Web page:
I'm developing a finite volume solver for the simple twodimensional advection equation with constant velocities $u, v$ and constant mesh spaces $\Delta x$: $$ \frac{\partial \rho}{\partial t} + u \frac{\partial \rho}{\partial x} + v \frac{\partial \rho}{\partial y} = 0$$

where $u,v > 0$.

According to this lecture, the piecewise linear update scheme in 1D is $$ \rho_i^{n+1} = \rho_i^n - \frac{u \Delta t}{\Delta x} ( \rho_i ^n - \rho_{i-1}^n) - \frac{u \Delta t}{\Delta x} \frac{1}{2} (s_i^n - s_{i-1}^n)(\Delta x - u\Delta t) $$

where $s_i^n$ is a slope, that may be chosen as

Centered slope: $s_i^n = \frac{\rho_{i+1} - \rho_{i-1}}{2\Delta x}$ (Fromm's method)

Upwind slope: $s_i^n = \frac{\rho_{i} - \rho_{i-1}}{\Delta x}$ (Beam-Warming method)

Downwind slope: $s_i^n = \frac{\rho_{i+1} - \rho_{i}}{\Delta x}$ (Lax-Wendroff method)

and any of these choices results in second-order accurate methods.

I implemented these methods in 1D, and they work as expected. In the plot below is the 1D advection for $u=1$ with periodic boundaries for a step function at various time steps with 1000 cells. An integer time step means that the curve has gone that many times through the whole domain.

1d advection results

For the 2D method, I evaluate the new value simultaneously in both directions, according to the 2d advection equation as above, while approximating the divergence terms by the piecewise linear scheme as stated above.

If I only let the density advect in one direction, i.e. $u = 0, v=1$ or $u=1, v=0$, I get the expected results, corresponding to the 1D solution. If I choose the timestep to be $\Delta t = [u/\Delta x + v/\Delta y]^{-1}$ as wikipedia suggests (as opposed to $t< [u/\Delta x + v/\Delta y]^{-1}$), I even get perfect advection without diffusion, as it is predicted by the 1d case.

But if I give both $u$ and $v$ nonzero values, e.g. $u = v = \sqrt{2}/2$, at some point, apparently at some point in time, the solution becomes unstable, and I do not know why. This happens for any choice of the slope. Or does it only look unstable to the inexperienced me, but is in fact just the interference of the oscillations produced by the piecewise linear scheme without any slope limiters? (The situation gets a bit better with a minmod or Van Leer slope limiter).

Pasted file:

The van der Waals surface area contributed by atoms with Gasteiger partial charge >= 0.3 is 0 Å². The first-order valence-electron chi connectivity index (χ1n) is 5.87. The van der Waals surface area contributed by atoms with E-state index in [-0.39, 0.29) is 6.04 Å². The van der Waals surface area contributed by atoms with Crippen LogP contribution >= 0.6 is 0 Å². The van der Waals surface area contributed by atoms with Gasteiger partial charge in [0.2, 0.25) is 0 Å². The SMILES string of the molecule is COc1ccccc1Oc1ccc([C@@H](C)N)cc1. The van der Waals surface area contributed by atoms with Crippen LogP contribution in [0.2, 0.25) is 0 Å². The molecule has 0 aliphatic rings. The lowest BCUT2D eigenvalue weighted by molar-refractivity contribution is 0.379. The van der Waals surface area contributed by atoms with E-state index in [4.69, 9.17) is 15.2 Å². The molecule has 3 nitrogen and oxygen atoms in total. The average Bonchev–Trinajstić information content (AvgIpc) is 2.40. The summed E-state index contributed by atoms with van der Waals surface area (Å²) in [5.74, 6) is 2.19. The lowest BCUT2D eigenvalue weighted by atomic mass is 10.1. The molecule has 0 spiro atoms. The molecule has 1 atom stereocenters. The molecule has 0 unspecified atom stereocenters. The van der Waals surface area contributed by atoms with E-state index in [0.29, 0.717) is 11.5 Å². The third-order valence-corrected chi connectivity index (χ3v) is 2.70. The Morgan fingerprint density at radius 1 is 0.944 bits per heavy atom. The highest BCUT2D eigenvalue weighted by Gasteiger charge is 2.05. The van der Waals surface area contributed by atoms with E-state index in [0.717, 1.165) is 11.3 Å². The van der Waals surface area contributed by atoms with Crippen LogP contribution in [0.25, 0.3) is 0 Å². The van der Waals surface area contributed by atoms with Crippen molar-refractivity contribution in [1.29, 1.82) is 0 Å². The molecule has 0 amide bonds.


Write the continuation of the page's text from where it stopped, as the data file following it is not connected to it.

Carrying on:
Below you can see the results of a 2d simulation at various time steps for $nx = ny = 200$ for a 2D step function, using the downwind slope. (The timesteps are 0, 0.2, 0.4, 0.6, 0.8, 1.0, 2.0, 5.0, 10.0) 2d advection results

Can anyone tell me how/why this apparent instability occurs, and what to do against it?


Each numerical scheme can have a different stability condition, so you can not use the single one as suggested by the page in Wikipedia. Simply try a smaller time step and if your code is correct you should obtain a stable solution for enough small time step. I am on phone so i can not check it and write it in a mathematical mode, but in your case, I think, your time step must be smaller than the minimal time step of two related one dimensional stability restriction.

By the way if you are showing us a typical example you want to solve, you should check the so called Corner Transport Upwind scheme, e.g. in the book of LeVeque on hyperbolic problems, that has the stability condition you are quoting.


A numerical scheme can be unconditionally unstable, conditionally stable and unconditionally stable.

You would want the later two.

I would recommend that you learn to do Von-Neumann stability analysis for numerical schemes.

You learn it once. And you can find yourself the stability status of any arbitrary governing differential equation for any arbitrary numerical scheme.


Oscillations is a natural result of higher-order approximations near discontinuities/shocks for hyperbolic conservation laws. Recall that the finite-difference approximations you have listed are generally derived using truncated Taylor expansions, which requires a degree of smoothness which is not present in your model problem.

As you have observed, the single-point upwinding does not suffer from oscillations, but has low order. One solution is to use a limiter, which uses the low order approximation where the solution is not sufficiently smooth. Many possible choices are found in the literature, some of which are detailed on wikipedia: https://en.wikipedia.org/wiki/Flux_limiter

  • $\begingroup$ I understand they develop oscillations, but in 1D, this didn't lead to instabilities, while in 2D, it did. My question: How come? $\endgroup$ – lemdan Jul 21 '18 at 17:42

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